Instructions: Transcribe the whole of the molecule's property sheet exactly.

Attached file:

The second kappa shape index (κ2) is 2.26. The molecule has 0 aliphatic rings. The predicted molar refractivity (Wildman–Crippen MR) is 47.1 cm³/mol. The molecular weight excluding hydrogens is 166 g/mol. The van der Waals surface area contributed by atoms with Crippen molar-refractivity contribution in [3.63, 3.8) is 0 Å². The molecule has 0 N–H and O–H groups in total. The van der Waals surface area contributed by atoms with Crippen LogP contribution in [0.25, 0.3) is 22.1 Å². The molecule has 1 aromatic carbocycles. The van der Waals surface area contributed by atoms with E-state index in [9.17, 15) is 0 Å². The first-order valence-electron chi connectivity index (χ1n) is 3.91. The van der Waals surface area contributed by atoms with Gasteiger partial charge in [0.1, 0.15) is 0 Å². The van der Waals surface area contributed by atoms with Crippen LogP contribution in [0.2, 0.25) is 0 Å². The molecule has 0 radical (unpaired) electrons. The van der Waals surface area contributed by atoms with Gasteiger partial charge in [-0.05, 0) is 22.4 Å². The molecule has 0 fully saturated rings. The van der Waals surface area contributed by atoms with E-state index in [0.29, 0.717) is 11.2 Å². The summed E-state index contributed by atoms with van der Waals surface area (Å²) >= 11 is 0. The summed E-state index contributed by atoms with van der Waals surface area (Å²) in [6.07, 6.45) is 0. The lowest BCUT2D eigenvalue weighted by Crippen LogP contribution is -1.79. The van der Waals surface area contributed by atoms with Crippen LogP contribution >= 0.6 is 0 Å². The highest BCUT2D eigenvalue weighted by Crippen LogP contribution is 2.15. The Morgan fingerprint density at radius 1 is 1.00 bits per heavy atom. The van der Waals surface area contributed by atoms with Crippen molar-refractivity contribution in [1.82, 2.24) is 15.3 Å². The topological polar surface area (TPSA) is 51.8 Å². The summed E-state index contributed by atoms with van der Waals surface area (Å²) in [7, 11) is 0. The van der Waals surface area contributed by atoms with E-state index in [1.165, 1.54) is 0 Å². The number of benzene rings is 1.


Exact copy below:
The second kappa shape index (κ2) is 2.26. The molecule has 0 aliphatic rings. The predicted molar refractivity (Wildman–Crippen MR) is 47.1 cm³/mol. The molecular weight excluding hydrogens is 166 g/mol. The van der Waals surface area contributed by atoms with Crippen molar-refractivity contribution in [3.63, 3.8) is 0 Å². The molecule has 0 N–H and O–H groups in total. The van der Waals surface area contributed by atoms with Crippen LogP contribution in [0.25, 0.3) is 22.1 Å². The molecule has 1 aromatic carbocycles. The van der Waals surface area contributed by atoms with E-state index in [9.17, 15) is 0 Å². The first-order valence-electron chi connectivity index (χ1n) is 3.91. The van der Waals surface area contributed by atoms with Gasteiger partial charge in [0.1, 0.15) is 0 Å². The van der Waals surface area contributed by atoms with Crippen LogP contribution in [0.2, 0.25) is 0 Å². The molecule has 0 radical (unpaired) electrons. The van der Waals surface area contributed by atoms with Gasteiger partial charge in [-0.05, 0) is 22.4 Å². The molecule has 0 fully saturated rings. The van der Waals surface area contributed by atoms with E-state index in [0.29, 0.717) is 11.2 Å². The summed E-state index contributed by atoms with van der Waals surface area (Å²) >= 11 is 0. The summed E-state index contributed by atoms with van der Waals surface area (Å²) in [6.07, 6.45) is 0. The lowest BCUT2D eigenvalue weighted by Crippen LogP contribution is -1.79. The van der Waals surface area contributed by atoms with Crippen LogP contribution >= 0.6 is 0 Å². The highest BCUT2D eigenvalue weighted by Crippen LogP contribution is 2.15. The Morgan fingerprint density at radius 1 is 1.00 bits per heavy atom. The van der Waals surface area contributed by atoms with Crippen molar-refractivity contribution in [1.82, 2.24) is 15.3 Å². The topological polar surface area (TPSA) is 51.8 Å². The summed E-state index contributed by atoms with van der Waals surface area (Å²) in [7, 11) is 0. The van der Waals surface area contributed by atoms with E-state index in [1.165, 1.54) is 0 Å². The number of benzene rings is 1.